Language evolution and poetry

A few ideas pulled from two books–not to argue anything, but simply to hold them close to the idea and practice of poetry, and wonder what they might suggest about it:

Christine Kenneally (all quotes from THE FIRST WORD, 2007):

“Swearing […] uses parts of the brain that support language and also parts of the brain that are used when laughing or crying.  Often people with severe brain damage remain able to swear even when they are unable to produce other language.” (116)

[I don’t agree with the inference that Kenneally draws from this fact, about similarities between animal languages and human language.  I think Derek Bickerton’s proposal (see quotes from his book below) is much more persuasive: that language evolved originally from a set of words (no syntax) that improved the ability of human beings to survive.]

“Is it true that the complexity of human language is without parallel. […] But […] it implies that anything can be expressed by human language, when we don’t know if this is in fact the case.” (116-17)

“John McWhorter […] emphasizes the way that, like biological evolution, language change results from accretions or acumulations of struture.  In this sense language is an artefact of the collective mind of history.  It has imperfections and odd quirks, and makes peculiar demands of its speakers.  Its textures and patterns have been created over a long period of time as it has been dragged through millions of mouths, expressing their individual agendas.” (165)

“The most exciting implication of the language-as-virus metaphor is the finding that some features of language have less to do with the need of individuals to communicate clearly with one another than with the need of the language virus to ensure its own survival.[…] the features of language structure reflect its struggle to survive in its environment–the human mind.” (234-35)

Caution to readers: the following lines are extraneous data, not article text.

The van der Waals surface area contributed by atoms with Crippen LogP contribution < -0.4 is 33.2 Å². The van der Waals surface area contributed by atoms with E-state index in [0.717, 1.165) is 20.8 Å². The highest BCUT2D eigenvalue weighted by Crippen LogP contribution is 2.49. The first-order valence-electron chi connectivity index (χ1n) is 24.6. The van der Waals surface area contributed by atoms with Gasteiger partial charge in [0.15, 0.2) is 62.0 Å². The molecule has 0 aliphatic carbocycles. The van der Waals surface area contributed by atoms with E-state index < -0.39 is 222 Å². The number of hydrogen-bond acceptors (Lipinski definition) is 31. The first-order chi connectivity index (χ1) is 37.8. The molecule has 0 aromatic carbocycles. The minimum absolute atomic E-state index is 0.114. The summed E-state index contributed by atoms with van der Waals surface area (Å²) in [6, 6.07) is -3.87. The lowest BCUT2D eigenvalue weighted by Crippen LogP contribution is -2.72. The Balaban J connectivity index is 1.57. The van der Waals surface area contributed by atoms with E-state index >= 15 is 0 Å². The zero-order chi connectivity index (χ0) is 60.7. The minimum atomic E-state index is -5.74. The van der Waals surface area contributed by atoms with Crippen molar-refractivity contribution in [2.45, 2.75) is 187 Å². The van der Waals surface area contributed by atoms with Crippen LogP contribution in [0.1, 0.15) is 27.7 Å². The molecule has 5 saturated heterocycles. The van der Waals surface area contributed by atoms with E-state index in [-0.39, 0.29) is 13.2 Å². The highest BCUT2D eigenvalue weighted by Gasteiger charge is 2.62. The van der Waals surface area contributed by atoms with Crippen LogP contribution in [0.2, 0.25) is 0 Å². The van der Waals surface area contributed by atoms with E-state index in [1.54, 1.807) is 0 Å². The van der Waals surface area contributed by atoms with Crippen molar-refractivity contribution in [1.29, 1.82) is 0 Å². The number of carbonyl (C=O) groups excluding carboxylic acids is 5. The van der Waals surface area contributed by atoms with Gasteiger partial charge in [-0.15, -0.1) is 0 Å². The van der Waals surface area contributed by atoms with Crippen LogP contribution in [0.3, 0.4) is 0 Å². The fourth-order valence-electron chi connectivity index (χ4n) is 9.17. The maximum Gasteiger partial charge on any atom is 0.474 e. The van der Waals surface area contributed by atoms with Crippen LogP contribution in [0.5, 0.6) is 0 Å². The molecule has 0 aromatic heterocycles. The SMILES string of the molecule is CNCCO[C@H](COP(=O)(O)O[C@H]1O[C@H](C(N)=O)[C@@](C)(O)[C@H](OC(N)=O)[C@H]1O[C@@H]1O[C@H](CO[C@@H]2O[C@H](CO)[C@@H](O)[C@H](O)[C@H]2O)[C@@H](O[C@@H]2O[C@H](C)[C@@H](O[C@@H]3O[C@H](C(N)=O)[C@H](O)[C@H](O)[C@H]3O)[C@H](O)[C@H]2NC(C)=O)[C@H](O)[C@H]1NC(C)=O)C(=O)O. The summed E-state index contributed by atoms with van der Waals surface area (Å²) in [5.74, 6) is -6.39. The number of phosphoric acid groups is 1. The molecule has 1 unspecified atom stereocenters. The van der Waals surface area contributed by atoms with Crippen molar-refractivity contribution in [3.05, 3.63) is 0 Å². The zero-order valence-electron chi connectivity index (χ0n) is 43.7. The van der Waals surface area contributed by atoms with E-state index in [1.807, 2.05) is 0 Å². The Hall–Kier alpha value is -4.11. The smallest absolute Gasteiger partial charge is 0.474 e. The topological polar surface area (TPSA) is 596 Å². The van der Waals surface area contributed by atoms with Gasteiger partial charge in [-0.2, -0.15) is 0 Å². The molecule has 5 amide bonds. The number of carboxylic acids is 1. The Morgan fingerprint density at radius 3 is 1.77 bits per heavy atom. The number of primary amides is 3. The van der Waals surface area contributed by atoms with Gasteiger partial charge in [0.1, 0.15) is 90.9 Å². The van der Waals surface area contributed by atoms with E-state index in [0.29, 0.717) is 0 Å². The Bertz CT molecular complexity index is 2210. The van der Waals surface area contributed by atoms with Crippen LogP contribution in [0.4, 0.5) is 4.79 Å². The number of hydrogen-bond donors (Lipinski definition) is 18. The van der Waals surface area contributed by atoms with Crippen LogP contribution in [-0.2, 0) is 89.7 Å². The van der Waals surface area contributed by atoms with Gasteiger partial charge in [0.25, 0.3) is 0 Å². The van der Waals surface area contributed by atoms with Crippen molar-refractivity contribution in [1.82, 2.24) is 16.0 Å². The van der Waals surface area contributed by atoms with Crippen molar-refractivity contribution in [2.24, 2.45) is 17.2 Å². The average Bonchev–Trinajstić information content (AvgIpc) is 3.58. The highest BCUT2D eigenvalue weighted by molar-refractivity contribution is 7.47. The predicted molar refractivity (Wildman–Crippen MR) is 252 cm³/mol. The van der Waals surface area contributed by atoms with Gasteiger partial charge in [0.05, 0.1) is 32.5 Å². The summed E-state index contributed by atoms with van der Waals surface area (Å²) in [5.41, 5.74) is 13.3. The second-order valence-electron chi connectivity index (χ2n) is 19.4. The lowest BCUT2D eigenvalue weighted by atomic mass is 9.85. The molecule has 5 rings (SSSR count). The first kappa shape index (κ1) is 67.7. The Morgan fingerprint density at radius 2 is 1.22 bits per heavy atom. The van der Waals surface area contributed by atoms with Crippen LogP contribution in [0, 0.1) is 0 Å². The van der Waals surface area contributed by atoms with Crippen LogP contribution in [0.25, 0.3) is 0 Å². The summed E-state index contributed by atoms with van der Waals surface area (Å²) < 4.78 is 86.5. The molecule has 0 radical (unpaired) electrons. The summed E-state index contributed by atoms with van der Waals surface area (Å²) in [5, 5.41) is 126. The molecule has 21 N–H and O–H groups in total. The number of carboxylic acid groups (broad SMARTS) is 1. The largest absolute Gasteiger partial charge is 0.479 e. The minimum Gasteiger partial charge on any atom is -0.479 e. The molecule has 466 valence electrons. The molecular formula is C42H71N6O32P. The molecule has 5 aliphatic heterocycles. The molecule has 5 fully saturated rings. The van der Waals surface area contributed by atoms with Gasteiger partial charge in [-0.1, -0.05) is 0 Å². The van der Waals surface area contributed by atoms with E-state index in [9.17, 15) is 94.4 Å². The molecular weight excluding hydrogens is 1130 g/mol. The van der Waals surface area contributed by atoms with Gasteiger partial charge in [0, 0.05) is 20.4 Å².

[Citing several researchers, Kenneally askes “why language is learned so readily by children.”  But anyone who has watched a child learn a language over time, and who might have read Steven Pinker on much sheer brain power that requires, over a period of several years (THE LANGUAGE INSTINCT, 1994), would wonder what she can be thinking.  It’s hugely difficult and takes so many brain cells, Pinker says, that after language has been consolidated in the brain, the brain has to shed huge numbers of those brain cells because it can not afford to support them now that their job is done, and there’s so much more that it must develop over the coming years.  The most interesting point that Kenneally does take from the researchers she cites on the “language-as-virus metaphor” is this:]

“If language is driven to survive, and the language learners of the world are children, language must be adapted to the quirks and traints of the child’s mind.  As Deacon puts it,language is designed to be ‘particularly infective for the child brain.” (236)

“What about the evolutionary processes of adaptation, where a trait evolves for a particular purpose, and exaptation, where a trait that is used for one function becomes co-opted to serve another purpose in later generations? What role have these played in language evolution? For all the furious words expended on the subject, everyone agrees that both processes have had a role.  And everyone has acknowledged that communication has to have something to do with language evolution.  Regardless, the rapid spread of the human mutation of the FOXP2 gene is definitive evidence that there has been a positive selection for a form of the gene that had major consequences for language.” (268)